Thursday, November 17, 2011

Repetition Does Not A Hit Make; Northern Exposure - The Complete Second Season Freezes.

The Good: Moments of character, Moments of humor
The Bad: Repeats much of the same stuff we've seen before, Nothing great on the plots.
The Basics: In a somewhat disappointing season with excellent DVD extras, Northern Exposure does little to progress and more to repeat.

It's a rare thing that I give a television series a second chance when the first season underwhelms me. After picking up Northern Exposure - The Complete First Season (reviewed here!), I found myself largely unimpressed by the series and yet, as part of a sale, I was able to pick up Northern Exposure - The Complete Second Season cheap, so I figured I'd see if the series got any better as it went on. Sadly, on DVD Northern Exposure is just more of the same in the complete second season.

Dr. Joel Fleischman, trapped in his contract in Cicely, Alaska as the town doctor, is dumped by his fiancé, which frees him up to continue his love-hate relationship with local pilot Maggie O'Connell more or less unfettered. Fleischman treats the locals, who this season hallucinate (or simply see a long-dead Indian spirit, depending on perspective), lose their voice, decide to get circumcised, and run naked through the streets. As well, he poses as Maggie's boyfriend for her father and succumbs to her sense of destiny when she dreams his death.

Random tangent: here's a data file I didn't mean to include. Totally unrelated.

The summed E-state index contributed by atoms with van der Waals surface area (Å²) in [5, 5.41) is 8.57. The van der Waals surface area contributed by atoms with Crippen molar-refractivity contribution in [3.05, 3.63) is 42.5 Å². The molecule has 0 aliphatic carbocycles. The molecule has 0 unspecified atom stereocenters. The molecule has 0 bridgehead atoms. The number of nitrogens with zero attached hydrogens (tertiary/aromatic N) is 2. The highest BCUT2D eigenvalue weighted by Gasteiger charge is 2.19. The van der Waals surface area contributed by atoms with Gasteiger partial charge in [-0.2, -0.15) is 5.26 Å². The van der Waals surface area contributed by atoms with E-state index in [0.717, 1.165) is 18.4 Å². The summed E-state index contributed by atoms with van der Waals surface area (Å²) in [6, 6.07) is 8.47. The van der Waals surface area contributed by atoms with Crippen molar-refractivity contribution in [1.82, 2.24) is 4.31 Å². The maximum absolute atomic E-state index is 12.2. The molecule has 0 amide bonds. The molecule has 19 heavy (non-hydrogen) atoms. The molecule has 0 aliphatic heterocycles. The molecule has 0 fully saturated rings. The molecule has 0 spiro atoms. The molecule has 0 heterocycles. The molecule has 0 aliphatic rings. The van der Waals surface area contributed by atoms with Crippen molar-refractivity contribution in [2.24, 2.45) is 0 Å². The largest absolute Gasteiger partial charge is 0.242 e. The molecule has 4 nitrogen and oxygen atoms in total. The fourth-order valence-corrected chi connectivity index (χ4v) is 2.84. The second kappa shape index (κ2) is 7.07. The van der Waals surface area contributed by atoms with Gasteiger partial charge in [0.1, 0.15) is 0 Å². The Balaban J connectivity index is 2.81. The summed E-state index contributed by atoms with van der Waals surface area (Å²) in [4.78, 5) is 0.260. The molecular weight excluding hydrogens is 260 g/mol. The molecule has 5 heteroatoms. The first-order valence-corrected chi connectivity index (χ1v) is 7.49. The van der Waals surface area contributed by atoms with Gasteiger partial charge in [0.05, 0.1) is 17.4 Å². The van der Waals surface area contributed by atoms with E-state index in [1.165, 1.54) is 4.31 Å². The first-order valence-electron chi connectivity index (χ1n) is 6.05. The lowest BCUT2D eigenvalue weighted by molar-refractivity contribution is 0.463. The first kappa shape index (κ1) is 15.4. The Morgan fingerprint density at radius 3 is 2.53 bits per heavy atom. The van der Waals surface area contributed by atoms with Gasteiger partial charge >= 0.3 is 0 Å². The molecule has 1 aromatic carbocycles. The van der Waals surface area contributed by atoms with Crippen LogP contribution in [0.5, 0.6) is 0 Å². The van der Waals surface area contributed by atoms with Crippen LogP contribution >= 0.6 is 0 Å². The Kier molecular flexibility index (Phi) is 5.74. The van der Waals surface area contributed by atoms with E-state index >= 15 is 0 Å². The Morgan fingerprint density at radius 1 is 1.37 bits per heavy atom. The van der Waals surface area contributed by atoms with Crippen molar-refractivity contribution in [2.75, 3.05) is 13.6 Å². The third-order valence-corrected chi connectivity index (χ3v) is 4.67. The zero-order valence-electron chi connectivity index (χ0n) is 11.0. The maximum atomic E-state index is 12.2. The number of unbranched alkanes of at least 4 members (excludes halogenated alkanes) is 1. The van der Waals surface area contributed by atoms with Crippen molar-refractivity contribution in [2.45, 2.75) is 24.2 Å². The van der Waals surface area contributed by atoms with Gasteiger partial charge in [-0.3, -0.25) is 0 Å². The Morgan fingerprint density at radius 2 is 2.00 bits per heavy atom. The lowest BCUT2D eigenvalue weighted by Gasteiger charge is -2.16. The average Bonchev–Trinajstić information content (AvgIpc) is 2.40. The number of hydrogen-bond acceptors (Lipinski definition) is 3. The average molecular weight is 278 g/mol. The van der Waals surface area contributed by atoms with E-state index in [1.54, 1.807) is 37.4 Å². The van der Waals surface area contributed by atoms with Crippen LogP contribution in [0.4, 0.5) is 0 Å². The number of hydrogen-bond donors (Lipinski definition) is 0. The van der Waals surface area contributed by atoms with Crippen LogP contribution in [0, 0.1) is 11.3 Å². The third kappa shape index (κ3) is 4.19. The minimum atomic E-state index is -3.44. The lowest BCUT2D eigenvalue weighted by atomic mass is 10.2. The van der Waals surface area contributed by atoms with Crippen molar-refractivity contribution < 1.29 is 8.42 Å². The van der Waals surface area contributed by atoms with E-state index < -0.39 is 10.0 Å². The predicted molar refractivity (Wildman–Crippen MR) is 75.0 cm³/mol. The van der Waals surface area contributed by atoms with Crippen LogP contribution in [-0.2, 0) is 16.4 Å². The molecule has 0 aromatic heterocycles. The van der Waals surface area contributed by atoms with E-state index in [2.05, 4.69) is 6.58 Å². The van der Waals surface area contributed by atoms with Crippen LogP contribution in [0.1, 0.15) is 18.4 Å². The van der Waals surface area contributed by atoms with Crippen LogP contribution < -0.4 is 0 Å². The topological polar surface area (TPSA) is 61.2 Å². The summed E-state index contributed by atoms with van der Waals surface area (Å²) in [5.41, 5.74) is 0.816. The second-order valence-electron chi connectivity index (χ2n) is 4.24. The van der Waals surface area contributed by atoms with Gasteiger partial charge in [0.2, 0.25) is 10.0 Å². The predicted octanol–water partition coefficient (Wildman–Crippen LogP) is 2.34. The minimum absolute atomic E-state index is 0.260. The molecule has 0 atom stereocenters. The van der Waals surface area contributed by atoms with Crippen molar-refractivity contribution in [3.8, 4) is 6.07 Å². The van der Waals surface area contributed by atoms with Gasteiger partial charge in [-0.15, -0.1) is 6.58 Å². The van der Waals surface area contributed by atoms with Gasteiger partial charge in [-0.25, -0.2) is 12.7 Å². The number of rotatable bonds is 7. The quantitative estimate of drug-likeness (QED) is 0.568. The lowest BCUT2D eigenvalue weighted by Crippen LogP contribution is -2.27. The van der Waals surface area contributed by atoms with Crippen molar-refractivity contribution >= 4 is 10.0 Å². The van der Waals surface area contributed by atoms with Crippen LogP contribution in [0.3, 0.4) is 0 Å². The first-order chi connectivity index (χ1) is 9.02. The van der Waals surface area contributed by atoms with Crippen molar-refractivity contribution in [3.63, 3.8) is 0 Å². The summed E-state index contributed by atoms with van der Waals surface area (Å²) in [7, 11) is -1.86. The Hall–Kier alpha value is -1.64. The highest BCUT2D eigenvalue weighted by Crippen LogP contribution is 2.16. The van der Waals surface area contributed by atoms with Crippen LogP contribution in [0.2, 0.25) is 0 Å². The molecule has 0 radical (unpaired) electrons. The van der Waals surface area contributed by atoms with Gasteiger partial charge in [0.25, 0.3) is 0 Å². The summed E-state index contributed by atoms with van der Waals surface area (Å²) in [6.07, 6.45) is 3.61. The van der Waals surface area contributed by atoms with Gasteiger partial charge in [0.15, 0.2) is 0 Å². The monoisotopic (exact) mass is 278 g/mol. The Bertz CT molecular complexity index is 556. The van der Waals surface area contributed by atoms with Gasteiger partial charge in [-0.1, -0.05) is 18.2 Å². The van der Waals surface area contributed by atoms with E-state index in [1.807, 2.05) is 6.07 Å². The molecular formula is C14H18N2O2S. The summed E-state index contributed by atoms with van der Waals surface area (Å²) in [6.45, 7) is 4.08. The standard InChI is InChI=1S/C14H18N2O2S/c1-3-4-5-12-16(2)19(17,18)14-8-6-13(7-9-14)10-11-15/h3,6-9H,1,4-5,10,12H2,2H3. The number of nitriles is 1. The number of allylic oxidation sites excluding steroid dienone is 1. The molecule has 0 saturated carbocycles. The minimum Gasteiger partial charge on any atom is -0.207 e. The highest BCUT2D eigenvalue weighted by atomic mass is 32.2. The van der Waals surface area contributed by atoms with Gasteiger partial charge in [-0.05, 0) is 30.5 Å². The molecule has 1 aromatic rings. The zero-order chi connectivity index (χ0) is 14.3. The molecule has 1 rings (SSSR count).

The superlative moments in the second season of Northern Exposure all come in the last three episodes ("Spring Break," "War and Peace," and "Slow Dance"), by which time most viewers who have already sat through season one will likely have been turned off by the repetitiveness of the series. In "Spring Break," there's a wonderful parody of Robert Palmer's "Addicted To Love" video with Fleischman dreaming an erotic dream, in "War and Peace," Maurice engages in a duel with a Russian and the result is a hilarious breaking of the fourth wall, and in "Slow Dance," the O'Connell curse returns with a vengeance to dispatch Rick.